In David Miliband's guest-edited issue of the New Statesman, the former diplomat and author Michael Semple has interviewed a veteran leader of the Afghan Taliban movement – “one of the most senior surviving Taliban commanders and a confidant of the movement’s leadership”. The identity of his interviewee is protected, to allow him to speak freely about the upper echelons of the movement, but Semple has verified his seniority and cross-checked his account.
You can read the full interview in the magazine but here are a few extracts to whet your appetite.
On relations with al-Qaeda:
At least 70 per cent of the Taliban are angry at al-Qaeda. Our people consider al-Qaeda to be a plague that was sent down to us by the heavens. Some even concluded that al-Qaeda are actually the spies of America. Originally, the Taliban were naive and ignorant of politics and welcomed al-Qaeda into their homes. But al-Qaeda abused our hospitality. It was in Guantanamo that I realised how disloyal the al-Qaeda people were... To tell the truth, I was relieved at the death of Osama. Through his policies, he destroyed Afghanistan. If he really believed in jihad he should have gone to Saudi Arabia and done jihad there, rather than wrecking our country.
The one thing I dare not talk about is the relationship with Pakistan.
On whether the Taliban can regain control of Afghanistan:
It is in the nature of war that both sides dream of victory. But the balance of power in the Afghan conflict is obvious. It would take some kind of divine intervention for the Taliban to win this war. The Taliban capturing Kabul is a very distant prospect. Any Taliban leader expecting to be able to capture Kabul is making a grave mistake. Nevertheless, the leadership also knows that it cannot afford to acknowledge this weakness. To do so would undermine the morale of Taliban personnel. The leadership knows the truth – that they cannot prevail over the power they confront.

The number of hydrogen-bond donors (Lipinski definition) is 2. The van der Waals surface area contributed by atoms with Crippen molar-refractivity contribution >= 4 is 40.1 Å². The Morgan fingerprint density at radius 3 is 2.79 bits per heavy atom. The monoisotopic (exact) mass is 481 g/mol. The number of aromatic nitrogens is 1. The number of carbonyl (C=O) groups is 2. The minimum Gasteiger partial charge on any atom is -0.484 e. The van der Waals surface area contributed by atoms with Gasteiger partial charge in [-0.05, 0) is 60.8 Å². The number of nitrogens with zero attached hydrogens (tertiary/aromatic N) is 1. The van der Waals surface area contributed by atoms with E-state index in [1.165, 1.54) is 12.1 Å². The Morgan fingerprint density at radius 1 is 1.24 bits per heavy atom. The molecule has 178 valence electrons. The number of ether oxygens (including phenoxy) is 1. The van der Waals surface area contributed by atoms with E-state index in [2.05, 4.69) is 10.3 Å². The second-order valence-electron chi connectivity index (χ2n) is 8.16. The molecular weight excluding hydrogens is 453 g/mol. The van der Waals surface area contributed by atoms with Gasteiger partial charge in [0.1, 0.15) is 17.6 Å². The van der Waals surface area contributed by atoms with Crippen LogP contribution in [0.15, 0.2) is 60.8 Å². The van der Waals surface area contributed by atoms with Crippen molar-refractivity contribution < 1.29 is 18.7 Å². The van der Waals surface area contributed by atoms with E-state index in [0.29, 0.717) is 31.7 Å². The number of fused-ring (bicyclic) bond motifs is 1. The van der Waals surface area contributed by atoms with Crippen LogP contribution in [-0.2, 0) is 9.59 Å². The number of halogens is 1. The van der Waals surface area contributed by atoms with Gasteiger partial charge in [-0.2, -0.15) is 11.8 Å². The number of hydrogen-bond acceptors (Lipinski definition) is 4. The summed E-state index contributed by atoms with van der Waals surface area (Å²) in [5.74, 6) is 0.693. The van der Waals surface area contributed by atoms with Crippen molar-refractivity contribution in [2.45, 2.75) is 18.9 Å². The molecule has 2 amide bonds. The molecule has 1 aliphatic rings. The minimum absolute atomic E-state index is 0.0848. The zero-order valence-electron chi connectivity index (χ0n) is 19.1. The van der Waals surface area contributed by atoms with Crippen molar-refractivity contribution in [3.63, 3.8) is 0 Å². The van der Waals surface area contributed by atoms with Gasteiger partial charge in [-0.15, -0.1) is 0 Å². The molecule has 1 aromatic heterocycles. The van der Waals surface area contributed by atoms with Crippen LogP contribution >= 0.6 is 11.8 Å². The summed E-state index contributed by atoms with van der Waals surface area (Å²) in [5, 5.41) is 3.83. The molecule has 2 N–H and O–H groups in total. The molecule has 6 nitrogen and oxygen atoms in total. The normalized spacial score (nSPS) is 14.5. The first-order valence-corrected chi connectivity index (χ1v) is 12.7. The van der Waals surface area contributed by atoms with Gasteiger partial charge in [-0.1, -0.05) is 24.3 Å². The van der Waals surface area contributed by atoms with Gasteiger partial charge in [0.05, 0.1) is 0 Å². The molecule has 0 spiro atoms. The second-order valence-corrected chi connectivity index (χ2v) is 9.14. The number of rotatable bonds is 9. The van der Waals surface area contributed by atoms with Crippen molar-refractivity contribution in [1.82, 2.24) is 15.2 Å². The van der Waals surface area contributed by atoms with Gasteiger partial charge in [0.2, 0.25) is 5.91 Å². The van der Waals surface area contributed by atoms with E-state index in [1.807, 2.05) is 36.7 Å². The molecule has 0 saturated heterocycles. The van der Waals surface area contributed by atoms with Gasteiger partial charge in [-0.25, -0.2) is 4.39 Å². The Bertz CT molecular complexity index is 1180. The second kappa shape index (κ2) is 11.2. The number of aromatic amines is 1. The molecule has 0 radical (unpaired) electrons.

On the aims of his movement’s struggle:
The Taliban are fighting to expel the occupiers and to enforce shariat... If they fall short of achieving national power they have to settle for functioning as an organised party within the country. We also know that there are other political forces in Afghanistan – for example, [the warlords] Dostum and Sayyaf. They all have their own political programme. Even when the Taliban were in power there was a difference in the way shariat was practised. There was shariat in Kandahar and Kabul, but far less in Herat and almost none in the north. If the Taliban were ever to return to power they would face enormous problems. But they are a long way from having to grapple with the challenges of power, and for the moment, as long as Mullah Omar is alive, the Taliban will be prepared to follow him in this fight.
On what a future Taliban social policy might look like:
In their time, the Taliban gained notoriety over three points – their treatment of women, their harsh enforcement of petty rules on things like beards and prayers, and their international relations. The priority now should be restoration of security. But on the other issues I anticipate that they would soften their tough policies.
On relations with the international community:
You cannot be human and refuse to recognise others. The Taliban have no fundamental disagreement with the international community.
This week’s New Statesman is guest-edited by David Miliband. The issue focuses on shifts in world power, and includes contributions from, among others, Hillary Clinton, Kevin Rudd, Richard Branson, Tony Blair, Ed Miliband, David Walliams and Russell Brand.
Copies are available on the newsstands from Thursday 12 July and in the rest of the country from Friday 13 July. Single-issue copies can be purchased here .